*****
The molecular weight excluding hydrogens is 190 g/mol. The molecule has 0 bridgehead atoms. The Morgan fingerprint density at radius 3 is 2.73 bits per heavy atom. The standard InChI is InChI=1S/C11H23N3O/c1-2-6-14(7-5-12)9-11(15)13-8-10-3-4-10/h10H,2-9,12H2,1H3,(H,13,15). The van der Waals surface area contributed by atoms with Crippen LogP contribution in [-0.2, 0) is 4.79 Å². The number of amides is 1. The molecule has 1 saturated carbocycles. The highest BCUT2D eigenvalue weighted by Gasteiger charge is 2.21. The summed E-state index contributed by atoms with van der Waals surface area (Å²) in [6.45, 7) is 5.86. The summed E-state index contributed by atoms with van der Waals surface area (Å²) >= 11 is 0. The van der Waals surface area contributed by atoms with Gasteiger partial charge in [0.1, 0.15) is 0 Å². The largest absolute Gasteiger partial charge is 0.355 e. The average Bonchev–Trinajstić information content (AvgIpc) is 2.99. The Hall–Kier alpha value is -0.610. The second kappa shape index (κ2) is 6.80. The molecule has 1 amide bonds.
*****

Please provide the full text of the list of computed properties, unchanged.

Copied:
The molecular weight excluding hydrogens is 190 g/mol. The molecule has 0 bridgehead atoms. The Morgan fingerprint density at radius 3 is 2.73 bits per heavy atom. The standard InChI is InChI=1S/C11H23N3O/c1-2-6-14(7-5-12)9-11(15)13-8-10-3-4-10/h10H,2-9,12H2,1H3,(H,13,15). The van der Waals surface area contributed by atoms with Crippen LogP contribution in [-0.2, 0) is 4.79 Å². The number of amides is 1. The molecule has 1 saturated carbocycles. The highest BCUT2D eigenvalue weighted by Gasteiger charge is 2.21. The summed E-state index contributed by atoms with van der Waals surface area (Å²) in [6.45, 7) is 5.86. The summed E-state index contributed by atoms with van der Waals surface area (Å²) >= 11 is 0. The van der Waals surface area contributed by atoms with Gasteiger partial charge in [0.1, 0.15) is 0 Å². The largest absolute Gasteiger partial charge is 0.355 e. The average Bonchev–Trinajstić information content (AvgIpc) is 2.99. The Hall–Kier alpha value is -0.610. The second kappa shape index (κ2) is 6.80. The molecule has 1 amide bonds.